The WPHA (Work Permit Holders Association) was set up to assist foreign professionals in Sweden who are waiting for a work permit decision, or whose extensions have been rejected. You can sign up to become a member here, which will give you access to a discussion forum to ask questions and share experiences with others who have been through the same thing.
Sweden's Centre for Justice offers pro bono legal representation to clients and has won landmark cases relating to worker deportations. They have represented several professionals affected by the rules, so you can get in touch with them for advice and to see if they would take it on, though bear in mind that they aren't able to represent all affected workers.
The Local regularly reports on migration news in Sweden, with a special focus on news affecting international workers. You can read many of our articles here. Have you been affected by strange work permit rules? Please e-mail us if you want us to consider writing about your story.
If you exhaust all the options outlined above and do have to leave the country, you should be able to re-apply from abroad.
It's your responsibility to inform the authorities that you have left Sweden, and you can do this by handing in a proof document (utresebevis) to customs when you leave. This is included in the decision letter from the Migration Agency, or you can send proof that you have left (such as a photocopy of a stamped passport) to a Swedish embassy or directly to the Migration Agency.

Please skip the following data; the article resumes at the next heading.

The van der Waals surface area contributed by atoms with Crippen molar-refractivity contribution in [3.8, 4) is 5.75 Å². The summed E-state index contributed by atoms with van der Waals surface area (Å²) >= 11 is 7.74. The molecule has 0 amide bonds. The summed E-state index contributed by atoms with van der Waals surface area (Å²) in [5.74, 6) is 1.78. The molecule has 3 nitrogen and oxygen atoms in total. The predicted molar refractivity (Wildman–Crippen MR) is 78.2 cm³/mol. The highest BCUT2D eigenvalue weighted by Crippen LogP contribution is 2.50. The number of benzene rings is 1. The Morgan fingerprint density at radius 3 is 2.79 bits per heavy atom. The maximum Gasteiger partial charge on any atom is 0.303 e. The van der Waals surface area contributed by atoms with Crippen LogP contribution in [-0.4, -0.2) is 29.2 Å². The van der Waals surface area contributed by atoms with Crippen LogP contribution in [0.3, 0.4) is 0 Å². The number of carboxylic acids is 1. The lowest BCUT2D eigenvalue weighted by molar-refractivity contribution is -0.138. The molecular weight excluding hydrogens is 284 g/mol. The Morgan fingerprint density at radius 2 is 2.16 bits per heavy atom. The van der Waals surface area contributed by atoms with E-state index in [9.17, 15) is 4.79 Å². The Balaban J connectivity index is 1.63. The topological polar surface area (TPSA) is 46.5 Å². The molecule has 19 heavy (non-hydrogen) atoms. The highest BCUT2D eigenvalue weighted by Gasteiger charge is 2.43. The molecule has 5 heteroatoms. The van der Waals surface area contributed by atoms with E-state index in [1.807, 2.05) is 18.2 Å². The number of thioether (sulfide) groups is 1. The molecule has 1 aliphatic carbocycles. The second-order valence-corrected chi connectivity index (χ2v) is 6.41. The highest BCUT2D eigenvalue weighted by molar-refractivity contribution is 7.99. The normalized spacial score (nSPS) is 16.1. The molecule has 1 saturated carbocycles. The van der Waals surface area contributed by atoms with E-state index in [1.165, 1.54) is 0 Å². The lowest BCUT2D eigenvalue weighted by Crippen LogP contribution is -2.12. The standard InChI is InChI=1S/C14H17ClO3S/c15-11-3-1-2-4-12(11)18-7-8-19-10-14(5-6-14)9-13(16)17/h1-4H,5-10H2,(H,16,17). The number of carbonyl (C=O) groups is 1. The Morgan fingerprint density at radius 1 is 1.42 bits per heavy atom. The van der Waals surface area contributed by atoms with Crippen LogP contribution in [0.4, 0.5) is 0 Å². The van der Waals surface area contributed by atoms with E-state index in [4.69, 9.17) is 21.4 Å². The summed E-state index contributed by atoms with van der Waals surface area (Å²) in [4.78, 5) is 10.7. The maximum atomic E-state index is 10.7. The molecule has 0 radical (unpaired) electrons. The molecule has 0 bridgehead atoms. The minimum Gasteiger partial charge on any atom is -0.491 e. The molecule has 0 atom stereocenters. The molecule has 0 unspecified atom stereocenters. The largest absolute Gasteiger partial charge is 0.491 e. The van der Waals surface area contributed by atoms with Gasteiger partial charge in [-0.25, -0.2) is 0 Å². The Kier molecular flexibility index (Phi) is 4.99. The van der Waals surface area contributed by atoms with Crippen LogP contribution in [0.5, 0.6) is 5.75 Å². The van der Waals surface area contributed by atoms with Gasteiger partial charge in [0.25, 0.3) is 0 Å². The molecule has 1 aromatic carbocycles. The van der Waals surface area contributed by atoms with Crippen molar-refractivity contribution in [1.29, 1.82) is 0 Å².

If you don't leave Sweden within the time limit given when you get your final decision, you may be banned from re-entering the country and often the entire Schengen area for a certain amount of time, typically a year. Usually, you have a time limit (tidsfrist) of around four weeks to leave.
Meanwhile, your employer may be able to find a workaround, particularly if you have in-demand skills. Some companies have opened up subsidiaries overseas in order to accommodate deported specialists, while others have re-hired deported workers as freelancers or contractors. Larger companies have brought in lawyers to act on behalf of staff affected by the work permit regulations, and firms of all sizes have lobbied on behalf of their staff.
You and your employer can work on submitting an application for a new work permit to the Migration Agency while you are abroad.